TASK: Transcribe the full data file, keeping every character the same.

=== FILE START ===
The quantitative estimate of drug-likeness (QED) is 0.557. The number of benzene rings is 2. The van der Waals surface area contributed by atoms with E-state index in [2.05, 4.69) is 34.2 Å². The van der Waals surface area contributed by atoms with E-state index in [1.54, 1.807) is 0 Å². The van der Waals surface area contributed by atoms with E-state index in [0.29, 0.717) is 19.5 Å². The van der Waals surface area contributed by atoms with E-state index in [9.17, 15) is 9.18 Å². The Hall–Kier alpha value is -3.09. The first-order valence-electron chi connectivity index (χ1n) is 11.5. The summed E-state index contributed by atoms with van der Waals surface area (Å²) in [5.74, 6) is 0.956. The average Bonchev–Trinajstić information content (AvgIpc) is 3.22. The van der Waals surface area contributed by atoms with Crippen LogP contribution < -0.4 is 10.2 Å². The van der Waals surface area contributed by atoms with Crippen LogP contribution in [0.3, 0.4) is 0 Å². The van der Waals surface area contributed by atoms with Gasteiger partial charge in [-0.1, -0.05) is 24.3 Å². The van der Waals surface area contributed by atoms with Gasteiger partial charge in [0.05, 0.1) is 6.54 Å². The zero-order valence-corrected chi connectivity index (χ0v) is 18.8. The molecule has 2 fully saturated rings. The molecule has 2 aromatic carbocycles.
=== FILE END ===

The quantitative estimate of drug-likeness (QED) is 0.557. The number of benzene rings is 2. The van der Waals surface area contributed by atoms with E-state index in [2.05, 4.69) is 34.2 Å². The van der Waals surface area contributed by atoms with E-state index in [1.54, 1.807) is 0 Å². The van der Waals surface area contributed by atoms with E-state index in [0.29, 0.717) is 19.5 Å². The van der Waals surface area contributed by atoms with E-state index in [9.17, 15) is 9.18 Å². The Hall–Kier alpha value is -3.09. The first-order valence-electron chi connectivity index (χ1n) is 11.5. The summed E-state index contributed by atoms with van der Waals surface area (Å²) in [5.74, 6) is 0.956. The average Bonchev–Trinajstić information content (AvgIpc) is 3.22. The van der Waals surface area contributed by atoms with Crippen LogP contribution < -0.4 is 10.2 Å². The van der Waals surface area contributed by atoms with Crippen LogP contribution in [0.3, 0.4) is 0 Å². The van der Waals surface area contributed by atoms with Gasteiger partial charge in [-0.1, -0.05) is 24.3 Å². The van der Waals surface area contributed by atoms with Gasteiger partial charge in [0.05, 0.1) is 6.54 Å². The zero-order valence-corrected chi connectivity index (χ0v) is 18.8. The molecule has 2 fully saturated rings. The molecule has 2 aromatic carbocycles.